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Discussion in 'General Electronics Discussion' started by Haris, Jun 23, 2011.

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  1. Haris

    Haris

    19
    0
    Jun 23, 2011
    Dear,

    I need a help Iam building up a Solar system for home:

    The daily usage is Appx: 2500Kw.

    if anyone has an Idea about that kindly share and guide me.

    Regards,
    Muhmammad Haris
     
  2. (*steve*)

    (*steve*) ¡sǝpodᴉʇuɐ ǝɥʇ ɹɐǝɥd Moderator

    25,291
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    Jan 21, 2010
    Firstly determine how much power you consume per day. 2500kW is NOT the figure. It is measured in kWh, and a number like 25, or 50 might be a reasonable one if you use lots of power.

    Then determine if you want to be off-grid or have a grid connected system. Do some research here.

    Then determine how much power you require from the solar panels (remembering that they may not be producing useful power for more than 8 hours per day).
     
  3. poor mystic

    poor mystic

    1,061
    30
    Apr 8, 2011
    To get the figures Steve recommends, you'll need to know what appliances you need switched on, and for how long, every day.

    Say there is a 50 watt (50W) lightbulb that needs to be on for 8 hours. Then 50 x 8 = 400 watt-hours, or 0.4 kWh. Then you might need a stove for an hour that uses 1000W or 1 kW. This is 1kWh. You need to add up all the power requirements in that way, and so get your daily usage, which is usually reported in kilo-watt hours (kWh).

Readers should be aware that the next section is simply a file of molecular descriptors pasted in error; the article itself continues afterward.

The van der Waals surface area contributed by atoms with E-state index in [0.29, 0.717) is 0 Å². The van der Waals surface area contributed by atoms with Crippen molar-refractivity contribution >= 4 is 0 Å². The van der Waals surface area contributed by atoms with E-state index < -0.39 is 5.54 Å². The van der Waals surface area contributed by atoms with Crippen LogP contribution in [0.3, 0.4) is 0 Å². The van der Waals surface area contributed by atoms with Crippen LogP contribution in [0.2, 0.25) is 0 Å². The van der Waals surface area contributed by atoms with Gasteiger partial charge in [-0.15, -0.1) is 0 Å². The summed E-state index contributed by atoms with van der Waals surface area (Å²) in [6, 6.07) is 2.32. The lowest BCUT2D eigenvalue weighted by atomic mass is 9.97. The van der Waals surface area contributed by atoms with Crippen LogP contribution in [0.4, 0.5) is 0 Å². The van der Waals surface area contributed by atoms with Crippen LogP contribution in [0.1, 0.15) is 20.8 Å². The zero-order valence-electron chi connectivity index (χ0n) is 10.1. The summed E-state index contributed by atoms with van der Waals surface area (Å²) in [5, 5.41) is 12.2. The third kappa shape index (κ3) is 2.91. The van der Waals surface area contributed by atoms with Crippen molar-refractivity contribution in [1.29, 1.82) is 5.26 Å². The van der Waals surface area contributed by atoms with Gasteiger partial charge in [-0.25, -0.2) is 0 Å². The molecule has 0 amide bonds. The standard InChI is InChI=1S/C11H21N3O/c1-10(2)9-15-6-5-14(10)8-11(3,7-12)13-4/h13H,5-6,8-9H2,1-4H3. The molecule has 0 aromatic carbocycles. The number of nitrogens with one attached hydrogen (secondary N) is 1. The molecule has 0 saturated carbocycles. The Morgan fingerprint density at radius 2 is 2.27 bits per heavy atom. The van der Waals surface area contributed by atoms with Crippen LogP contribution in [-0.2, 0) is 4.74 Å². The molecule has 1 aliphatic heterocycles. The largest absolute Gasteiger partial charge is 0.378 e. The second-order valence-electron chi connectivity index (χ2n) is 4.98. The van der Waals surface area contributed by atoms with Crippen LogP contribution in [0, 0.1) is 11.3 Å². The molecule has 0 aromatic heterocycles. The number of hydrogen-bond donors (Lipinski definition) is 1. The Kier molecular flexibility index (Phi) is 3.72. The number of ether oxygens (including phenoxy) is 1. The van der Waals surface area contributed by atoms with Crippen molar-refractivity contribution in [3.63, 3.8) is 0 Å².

Having done the arithmetic to find out your usage, you can begin to assess what is required to generate that power. Solar power accessories are getting very good but there are plenty of traps for young players. For instance a solar panel might be rated at 1kW. This does not mean 1kW for 24 hours of the day - it is a maximum rating that describes how well the panel can perform in full sunlight when the panel is squarely facing the Sun. Obviously that can't be for more than a few of the 24 hours.

    The next thing is to consider how the power will be stored for use when the panel is not generating. Many people choose lead-acid storage batteries. This is a whole new can of worms and all that can be said in a post on a BB is that serious attention needs to be paid to the battery part of the installation.

    Finally the question arises of how you are going to use the power. If it is to be 12V working you'll need 12V appliances - not convenient except for small lamps and radios. If it is to be at mains voltage you'll need an inverter. Lots more worms.

    The design and installation of solar power equipment is skilled work which should be done by competent tradespeople. It costs a lot of money to install solar power well. It doesn't cost much less to make a bad job.
     
  4. (*steve*)

    (*steve*) ¡sǝpodᴉʇuɐ ǝɥʇ ɹɐǝɥd Moderator

    25,291
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    Jan 21, 2010
    Or even easier, check your electricity bill. It should summarise your usage.
     
  5. Haris

    Haris

    19
    0
    Jun 23, 2011
    Rep to all!!! about solar Power Discussion